Cantharellus cascadensis — Hybrid chanterelle

Left image: Cantharellus cascadensis2; egg-yolk yellow cap appearing from moss, photograph by Adolf Ceska.
Right image: Cantharellus cascadensis2 cut in half, photograph by Adolf Ceska.

Odour: Not distinctive to fruity. Taste indistinct.
Caps: 4–12 cm in diameter. Starting out convex with a margin that is rolled towards the stem, but then becoming vase-like and wavy with a thin margin that stays bent outwards. The colour is bright clear yellow to light orange-yellow.
Gills: Decurrent, shallow, light-coloured veins appearing as ridges that extend down from the edge of the cap to the top of the stem, easily peeled from cap. Chanterelle veins are thicker and further apart than the gills of most mushrooms and they fork and are connected by cross veins. Vein colours of the hybrid chanterelle are white to cream, often lighter than the cap colour.
Stems: 2–10 cm long x 2–4 cm wide, cylindrical, but most often enlarged and bulbous at the base, fibrous. The stem colour is similar to the vein colour. The stem surface is smooth.
Ring: None.
Cup: None.
Spores: 7–13 x 5–8 µm, smooth, white.
Habitat: On the ground and often under the duff in groups and arcs in Douglas fir (Pseudotsuga menziesii) forests.
Geographical distribution: Coastal British Columbia southwards along the coast, and in the Cascade mountains of Oregon and the Sierra Nevada of California1.

More distant lookalikes from other genera are best recognized and avoided:

The scaly or woolly chanterelle, Turbinellus floccosus (=Gomphus floccosus) is more deeply trumpet-shaped than the hybrid chanterelle and it has a scaly top. The scaly chanterelle is not recommended as an edible; although some do eat it5. It can contain norcaperatic acid6, which may be responsible for gastrointestinal distress with stomach cramps7.

Hygrophoropsis aurantiaca (false chanterelle) may be mildly poisonous5; it can be distinguished by its thinner gills that do not usually fuse with one another and that are brighter orange or yellow-orange than those of the hybrid chanterelle.

Omphalotus species, jack-o-lantern mushrooms, are poisonous, containing toxins including muscarine. Although jack-o-lantern mushrooms have been confused with chanterelles, they differ in that their gills are narrower and deeper and they grow from wood, not from the ground. Omphalotus has yet to be reported from BC and the few records from Oregon and Washington have yet to be verified1. Jack-o-lantern mushrooms have resulted in poisonings in California and if they become more common further north, they have the potential to cause accidental poisonings in the Pacific northwest and BC7.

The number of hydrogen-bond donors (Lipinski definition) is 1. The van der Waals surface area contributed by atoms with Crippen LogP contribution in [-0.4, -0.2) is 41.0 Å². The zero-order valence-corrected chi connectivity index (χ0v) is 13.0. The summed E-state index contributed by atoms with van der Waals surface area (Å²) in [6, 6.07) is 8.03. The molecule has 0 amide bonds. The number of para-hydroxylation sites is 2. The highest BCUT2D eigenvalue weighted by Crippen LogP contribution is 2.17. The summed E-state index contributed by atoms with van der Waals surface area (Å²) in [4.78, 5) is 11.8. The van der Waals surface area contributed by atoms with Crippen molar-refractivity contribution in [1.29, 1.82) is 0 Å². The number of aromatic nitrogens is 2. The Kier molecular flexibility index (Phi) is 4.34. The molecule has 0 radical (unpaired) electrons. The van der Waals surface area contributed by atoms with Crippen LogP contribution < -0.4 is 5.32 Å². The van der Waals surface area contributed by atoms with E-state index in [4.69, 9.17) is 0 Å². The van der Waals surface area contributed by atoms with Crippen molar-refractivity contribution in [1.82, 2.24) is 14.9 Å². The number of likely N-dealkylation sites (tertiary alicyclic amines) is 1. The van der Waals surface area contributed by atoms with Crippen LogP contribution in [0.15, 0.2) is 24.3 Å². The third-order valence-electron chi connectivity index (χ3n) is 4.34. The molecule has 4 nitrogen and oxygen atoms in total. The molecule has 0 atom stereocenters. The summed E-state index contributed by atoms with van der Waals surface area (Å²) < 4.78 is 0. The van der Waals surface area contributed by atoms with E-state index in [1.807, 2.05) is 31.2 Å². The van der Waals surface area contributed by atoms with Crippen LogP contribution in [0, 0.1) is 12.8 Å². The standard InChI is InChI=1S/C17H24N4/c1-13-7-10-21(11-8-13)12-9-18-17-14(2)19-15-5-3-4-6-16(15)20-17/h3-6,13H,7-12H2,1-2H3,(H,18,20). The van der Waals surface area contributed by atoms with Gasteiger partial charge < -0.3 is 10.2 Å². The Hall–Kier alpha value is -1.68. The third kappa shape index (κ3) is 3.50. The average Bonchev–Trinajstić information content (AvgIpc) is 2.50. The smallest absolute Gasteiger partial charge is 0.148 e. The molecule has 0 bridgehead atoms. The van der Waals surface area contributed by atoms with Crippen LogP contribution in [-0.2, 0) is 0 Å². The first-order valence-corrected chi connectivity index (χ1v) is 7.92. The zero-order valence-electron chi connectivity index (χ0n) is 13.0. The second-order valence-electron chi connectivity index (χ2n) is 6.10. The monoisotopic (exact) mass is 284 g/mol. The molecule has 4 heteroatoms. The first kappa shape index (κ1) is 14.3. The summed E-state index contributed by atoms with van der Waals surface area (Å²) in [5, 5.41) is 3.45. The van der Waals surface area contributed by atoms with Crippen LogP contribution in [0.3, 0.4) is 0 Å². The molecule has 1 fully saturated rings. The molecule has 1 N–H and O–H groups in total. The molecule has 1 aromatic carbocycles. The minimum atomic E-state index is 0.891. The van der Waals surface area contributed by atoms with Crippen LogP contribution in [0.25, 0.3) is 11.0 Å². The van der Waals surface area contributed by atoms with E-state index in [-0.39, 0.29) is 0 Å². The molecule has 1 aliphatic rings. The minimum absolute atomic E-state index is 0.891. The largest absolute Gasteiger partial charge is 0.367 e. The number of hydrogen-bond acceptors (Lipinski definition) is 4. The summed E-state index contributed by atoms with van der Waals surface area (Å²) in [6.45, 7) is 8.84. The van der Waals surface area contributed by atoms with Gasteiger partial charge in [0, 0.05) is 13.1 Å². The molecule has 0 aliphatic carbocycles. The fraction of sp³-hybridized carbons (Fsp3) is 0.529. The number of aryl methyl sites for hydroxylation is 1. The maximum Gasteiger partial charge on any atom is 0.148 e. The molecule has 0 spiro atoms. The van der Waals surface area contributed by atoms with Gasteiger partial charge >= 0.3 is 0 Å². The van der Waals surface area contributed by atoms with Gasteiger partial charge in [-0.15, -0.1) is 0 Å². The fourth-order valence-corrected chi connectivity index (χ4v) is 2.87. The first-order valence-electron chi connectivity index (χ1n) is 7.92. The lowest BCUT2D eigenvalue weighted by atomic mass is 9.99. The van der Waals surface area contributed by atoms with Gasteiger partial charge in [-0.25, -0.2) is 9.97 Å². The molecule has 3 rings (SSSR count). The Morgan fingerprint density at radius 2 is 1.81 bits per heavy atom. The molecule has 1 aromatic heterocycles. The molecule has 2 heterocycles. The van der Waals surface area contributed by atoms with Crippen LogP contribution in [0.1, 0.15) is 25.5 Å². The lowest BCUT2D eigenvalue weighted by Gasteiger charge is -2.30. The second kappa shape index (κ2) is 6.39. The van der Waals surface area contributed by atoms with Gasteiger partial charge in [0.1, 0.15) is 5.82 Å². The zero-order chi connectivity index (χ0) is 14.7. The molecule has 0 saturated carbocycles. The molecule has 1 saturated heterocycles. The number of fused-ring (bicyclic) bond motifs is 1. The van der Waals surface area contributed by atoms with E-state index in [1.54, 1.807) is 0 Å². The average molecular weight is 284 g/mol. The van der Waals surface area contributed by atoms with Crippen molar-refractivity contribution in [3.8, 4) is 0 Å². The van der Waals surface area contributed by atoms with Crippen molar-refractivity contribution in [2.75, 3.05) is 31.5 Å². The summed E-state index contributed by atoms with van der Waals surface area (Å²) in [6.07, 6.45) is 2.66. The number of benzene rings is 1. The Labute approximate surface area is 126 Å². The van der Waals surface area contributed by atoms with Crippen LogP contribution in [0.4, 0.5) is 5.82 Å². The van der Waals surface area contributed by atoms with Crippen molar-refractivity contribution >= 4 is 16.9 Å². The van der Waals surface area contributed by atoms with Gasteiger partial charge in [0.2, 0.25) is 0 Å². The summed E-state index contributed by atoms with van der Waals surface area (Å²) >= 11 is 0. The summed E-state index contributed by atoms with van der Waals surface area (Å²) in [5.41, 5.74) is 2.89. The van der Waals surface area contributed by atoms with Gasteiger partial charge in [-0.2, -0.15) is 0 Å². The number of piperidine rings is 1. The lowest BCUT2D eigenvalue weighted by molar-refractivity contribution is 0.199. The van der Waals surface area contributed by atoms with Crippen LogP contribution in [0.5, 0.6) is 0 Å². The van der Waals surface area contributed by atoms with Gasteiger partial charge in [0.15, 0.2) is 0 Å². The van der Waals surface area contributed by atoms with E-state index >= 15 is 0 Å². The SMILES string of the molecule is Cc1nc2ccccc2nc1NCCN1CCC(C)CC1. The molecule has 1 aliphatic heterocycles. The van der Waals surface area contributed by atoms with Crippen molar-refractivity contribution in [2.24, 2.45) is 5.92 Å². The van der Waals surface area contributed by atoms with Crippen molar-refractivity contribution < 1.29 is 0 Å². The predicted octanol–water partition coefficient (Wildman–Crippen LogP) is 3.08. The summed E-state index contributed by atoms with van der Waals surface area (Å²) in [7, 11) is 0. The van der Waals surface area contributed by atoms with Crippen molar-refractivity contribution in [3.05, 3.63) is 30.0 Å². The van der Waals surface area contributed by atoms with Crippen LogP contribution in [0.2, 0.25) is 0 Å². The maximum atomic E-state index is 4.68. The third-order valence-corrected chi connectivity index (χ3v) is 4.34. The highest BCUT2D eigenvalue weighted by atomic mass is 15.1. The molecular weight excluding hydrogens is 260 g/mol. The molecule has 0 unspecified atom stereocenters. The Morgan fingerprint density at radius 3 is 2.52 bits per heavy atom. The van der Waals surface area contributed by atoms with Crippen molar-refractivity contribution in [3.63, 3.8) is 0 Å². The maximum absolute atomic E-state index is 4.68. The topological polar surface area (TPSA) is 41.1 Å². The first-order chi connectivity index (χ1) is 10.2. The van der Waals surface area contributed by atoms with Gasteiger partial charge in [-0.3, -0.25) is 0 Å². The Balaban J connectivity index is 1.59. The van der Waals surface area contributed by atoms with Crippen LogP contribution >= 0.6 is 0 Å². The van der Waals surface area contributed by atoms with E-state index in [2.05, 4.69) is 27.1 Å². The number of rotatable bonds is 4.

Three other chanterelle species occur in British Columbia: the completely pale white chanterelle (C. subalbidus), the rainbow chanterelle (C. roseocanus) with distinctly orangey colours on the cap and the veins below the cap, and the Pacific golden chanterelle (C. formosus), which is longer-stemmed and more uniform in colour than the hybrid chanterelle. The species is not really a hybrid but the common name comes from its combination of characters of two species--the cap is yellow like a Pacific golden chanterelle but the gills are often light cream, like the white chanterelle. All chanterelles are commercially harvested and sold.

Chanterelles have no known toxins but a few cases of gastrointestinal upset or allergy-like skin reactions have been reported after eating or handling chanterelles7.

Treatment: Contact your regional Poison Control Centre if you or someone you know is ill after eating chanterelles. Poison centres provide free, expert medical advice 24 hours a day, seven days a week. If possible, save the mushrooms or some of the leftover food containing the mushrooms to help confirm identification.

Poison Control:
British Columbia: 604-682-5050 or 1-800-567-8911.
United States (WA, OR, ID): 1-800-222-1222.

MyCoPortal. Mycology Collections Portal, <> accessed February 2018.

Specimen Cantharellus cascadensis UBC F23801 MO77609, GenBank #KX592703- KX592705.

Dunham, S. M., O'Dell, T. E. & Molina, R. Analysis of nrDNA sequences and microsatellite allele frequencies reveals a cryptic chanterelle species Cantharellus cascadensis sp. nov. from the American Pacific Northwest. Mycol. Res. 107, 1163-1177, doi:10.1017/s0953756203008475 (2003).

Siegel, N. & Schwarz, C. Mushrooms of the Redwood Coast. A Comprehensive Guide to the Fungi of Coastal Northern California. Ten Speed Press, Berkeley, California (2016).

Arora, D. Mushrooms Demystified. Ten Speed Press, Berkeley, California (1986).

Henry, E. D. & Sullivan, G. Phytochemical evaluation of some cantharelloid fungi. J. Pharm. Sci. 58, 1497-1500, doi:10.1002/jps.2600581216 (1969).

Beug, M. W., Shaw, M. & Cochran, K. W. Thirty-plus years of mushroom poisoning: Summary of the approximately 2,000 reports in the NAMA case registry. McIlvainea 16, 47-68 (2006).